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Juliet Perdigón-Morales
,
Rosario Romero-Centeno
,
Bradford S. Barrett
, and
Paulina Ordoñez

Abstract

The aim of this study is to understand how the Madden–Julian oscillation (MJO) modulates the bimodal seasonal rainfall distribution across the regions in Mexico where the midsummer drought (MSD) occurs. The MSD is characterized by a precipitation decrease in the middle of the rainy season. Relative frequencies of each active phase of the Real-time Multivariate MJO index were calculated at each grid point in the high-resolution Climate Hazards Group Infrared Precipitation with Stations (CHIRPS) rainfall dataset for the first (MAX1) and second (MAX2) rainfall peaks and the MSD minimum (MIN). In addition, standardized anomalies of precipitation (from the CHIRPS dataset) and 300-hPa omega, 500-hPa geopotential height, and 850-hPa u- and υ-wind components (from the Climate Forecast System Reanalysis) were calculated for each MJO phase and each month in the rainy season. Results show that the MIN (MAX2) occurs more frequently during the dry (wet) MJO phases, while the MJO seems not to influence MAX1 significantly. Anomalous anticyclonic (cyclonic) circulations at 850 hPa, positive (negative) 500-hPa geopotential height anomalies, northeast (southwest) 850-hPa wind anomalies over southern Mexico, and a low-level westward (eastward) flow in the northeastern tropical Pacific support the MIN (MAX2) pattern under the influence of the dry (wet) MJO phases. These features are more clearly observed in the MSDs of 1- and 2-month duration and over the southern half of Mexico. The results suggest that the bimodal distribution is less influenced by the MJO in regions of northeastern Mexico.

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Donald M. Lafleur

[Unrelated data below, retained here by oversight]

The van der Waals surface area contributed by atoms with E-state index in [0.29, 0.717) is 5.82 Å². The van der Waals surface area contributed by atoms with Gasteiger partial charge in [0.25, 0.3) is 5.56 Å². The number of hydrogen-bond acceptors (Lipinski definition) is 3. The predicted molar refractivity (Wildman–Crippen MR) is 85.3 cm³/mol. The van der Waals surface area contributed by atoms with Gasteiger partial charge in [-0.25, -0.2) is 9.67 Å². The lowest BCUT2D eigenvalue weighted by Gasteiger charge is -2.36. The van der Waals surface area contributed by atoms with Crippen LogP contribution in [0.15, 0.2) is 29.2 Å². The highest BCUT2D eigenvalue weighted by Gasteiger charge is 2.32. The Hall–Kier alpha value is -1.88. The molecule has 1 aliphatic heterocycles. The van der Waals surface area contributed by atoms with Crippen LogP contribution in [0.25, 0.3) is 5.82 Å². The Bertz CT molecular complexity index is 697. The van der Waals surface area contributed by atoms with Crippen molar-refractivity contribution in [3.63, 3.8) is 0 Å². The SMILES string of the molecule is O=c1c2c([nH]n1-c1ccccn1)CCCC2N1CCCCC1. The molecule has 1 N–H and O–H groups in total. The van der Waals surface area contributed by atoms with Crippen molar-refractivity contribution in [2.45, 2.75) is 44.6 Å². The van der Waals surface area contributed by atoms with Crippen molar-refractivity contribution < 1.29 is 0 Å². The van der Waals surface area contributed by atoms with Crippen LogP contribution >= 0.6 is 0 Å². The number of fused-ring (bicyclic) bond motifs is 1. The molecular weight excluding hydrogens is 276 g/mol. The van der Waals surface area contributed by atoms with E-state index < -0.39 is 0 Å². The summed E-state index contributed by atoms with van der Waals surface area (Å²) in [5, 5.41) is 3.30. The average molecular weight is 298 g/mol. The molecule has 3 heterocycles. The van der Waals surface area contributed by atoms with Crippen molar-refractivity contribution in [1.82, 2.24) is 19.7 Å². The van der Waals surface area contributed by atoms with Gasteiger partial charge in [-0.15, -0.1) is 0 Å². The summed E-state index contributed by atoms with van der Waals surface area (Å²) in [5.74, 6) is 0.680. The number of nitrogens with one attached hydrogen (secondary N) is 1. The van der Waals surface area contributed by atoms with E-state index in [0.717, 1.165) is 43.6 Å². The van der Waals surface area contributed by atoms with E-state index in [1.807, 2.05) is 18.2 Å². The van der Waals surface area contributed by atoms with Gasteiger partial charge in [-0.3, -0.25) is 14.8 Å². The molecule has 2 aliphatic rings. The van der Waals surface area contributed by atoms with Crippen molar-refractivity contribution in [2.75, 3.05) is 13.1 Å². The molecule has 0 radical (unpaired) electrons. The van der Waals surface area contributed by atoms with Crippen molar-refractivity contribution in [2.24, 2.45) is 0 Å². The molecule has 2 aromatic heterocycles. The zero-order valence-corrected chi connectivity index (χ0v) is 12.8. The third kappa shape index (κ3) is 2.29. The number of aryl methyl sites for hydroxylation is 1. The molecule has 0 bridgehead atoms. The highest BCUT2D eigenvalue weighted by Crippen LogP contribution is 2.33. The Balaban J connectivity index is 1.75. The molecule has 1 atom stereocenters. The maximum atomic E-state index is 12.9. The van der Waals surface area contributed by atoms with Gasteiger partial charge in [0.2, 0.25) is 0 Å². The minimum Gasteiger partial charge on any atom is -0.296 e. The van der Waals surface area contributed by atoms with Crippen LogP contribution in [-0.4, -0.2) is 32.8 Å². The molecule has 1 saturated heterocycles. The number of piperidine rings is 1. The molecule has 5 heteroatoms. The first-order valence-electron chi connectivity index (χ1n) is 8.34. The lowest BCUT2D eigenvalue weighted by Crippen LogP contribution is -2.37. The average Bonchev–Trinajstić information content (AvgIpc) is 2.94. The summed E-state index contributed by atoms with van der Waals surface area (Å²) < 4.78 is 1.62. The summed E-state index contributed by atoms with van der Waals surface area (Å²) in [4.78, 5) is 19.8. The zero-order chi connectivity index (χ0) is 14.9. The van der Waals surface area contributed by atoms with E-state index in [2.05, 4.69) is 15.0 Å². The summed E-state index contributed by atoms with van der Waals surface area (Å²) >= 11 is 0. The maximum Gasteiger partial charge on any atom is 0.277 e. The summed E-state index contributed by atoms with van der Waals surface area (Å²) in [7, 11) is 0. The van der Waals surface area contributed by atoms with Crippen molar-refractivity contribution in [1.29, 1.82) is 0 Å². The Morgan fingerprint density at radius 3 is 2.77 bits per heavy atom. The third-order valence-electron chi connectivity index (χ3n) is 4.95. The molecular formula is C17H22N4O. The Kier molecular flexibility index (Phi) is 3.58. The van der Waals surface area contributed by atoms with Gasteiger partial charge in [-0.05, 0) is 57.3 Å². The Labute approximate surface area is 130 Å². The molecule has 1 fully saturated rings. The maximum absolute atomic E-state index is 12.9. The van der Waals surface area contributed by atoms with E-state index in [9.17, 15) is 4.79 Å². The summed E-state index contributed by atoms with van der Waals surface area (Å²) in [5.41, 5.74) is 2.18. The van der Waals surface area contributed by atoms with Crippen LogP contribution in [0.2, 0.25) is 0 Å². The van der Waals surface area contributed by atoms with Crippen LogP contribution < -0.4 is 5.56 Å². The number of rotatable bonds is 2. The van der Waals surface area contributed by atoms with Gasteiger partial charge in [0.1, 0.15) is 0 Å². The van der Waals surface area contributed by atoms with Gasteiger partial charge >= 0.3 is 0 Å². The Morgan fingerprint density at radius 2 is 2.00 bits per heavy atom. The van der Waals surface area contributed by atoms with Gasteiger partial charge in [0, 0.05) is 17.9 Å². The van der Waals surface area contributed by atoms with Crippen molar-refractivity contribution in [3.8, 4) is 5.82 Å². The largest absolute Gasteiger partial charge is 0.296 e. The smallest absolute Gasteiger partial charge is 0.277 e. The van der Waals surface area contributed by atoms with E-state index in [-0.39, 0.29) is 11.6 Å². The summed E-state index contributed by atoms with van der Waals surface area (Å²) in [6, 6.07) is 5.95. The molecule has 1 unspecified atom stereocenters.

,
Bradford S. Barrett
, and
Gina R. Henderson

Abstract

One of the most commonly used metrics for both locating the Madden–Julian oscillation (MJO) geographically and defining the intensity of MJO convective activity is the real-time multivariate MJO (RMM) index. However, a climatology of the MJO, particularly with respect to the frequency of activity levels or of consecutive days at certain activity thresholds, does not yet exist. Thus, several climatological aspects of the MJO were developed in this study: 1) annual and 2) seasonal variability in MJO intensity, quantified using four defined activity categories (inactive, active, very active, and extremely active); 3) persistence in the above-defined four categories; 4) cycle length; and 5) low-frequency (decadal) variability.

On an annual basis, MJO phases 1 and 2 occurred more often, and phase 8 occurred less often, than the other phases throughout the year. Notable seasonality was also found, particularly in the frequency of extremely active MJO in March–May (8% of days) compared with June–August (only 1% of days). The MJO was persistent in time and across intensity categories, and all activity categories the following day had at least an 80% chance of maintaining their amplitudes. Implications of this climatology are discussed, including length of complete MJO cycles (the shortest of which was 17 days) and correlations between MJO amplitude and atmospheric response.

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Bradford S. Barrett
,
Jorge F. Carrasco
, and
Anthony P. Testino

Abstract

The leading intraseasonal mode of tropical atmospheric variability, the Madden–Julian oscillation (MJO), has been shown to modulate precipitation and circulation on a global and regional scale. Winter precipitation in Chile has been connected to a variety of synoptic-scale forcing mechanisms. This study explored the links between the two, first examining the intraseasonal variability of Chilean precipitation from surface gauges and the Tropical Rainfall Measuring Mission (TRMM) and then examining the variability of synoptic-scale circulation.

Composites of precipitation, precipitation intensity, and lower-, middle-, and upper-tropospheric circulation were created using the Real-Time Multivariate MJO index, which divides the MJO into eight longitudinally based phases. Precipitation was found to vary across MJO phases, with positive precipitation anomalies in central and south-central Chile (30°–45°S) for MJO phases 8, 1, and 2, and negative anomalies in phases 3–7. Circulation was also found to vary across phase, in good agreement with precipitation: low geopotential height and negative omega (corresponding to upward vertical motion) anomalies were found over and upstream of Chile during the rainier phases, and the anomalies reversed during the drier phases. Surface pressure and middle- and upper-tropospheric geopotential height anomalies showed a classic equivalent barotropic wave train, indicating a teleconnection response to deep convective activity in the Maritime Continent in agreement with numerous earlier observational, modeling, and theoretical studies.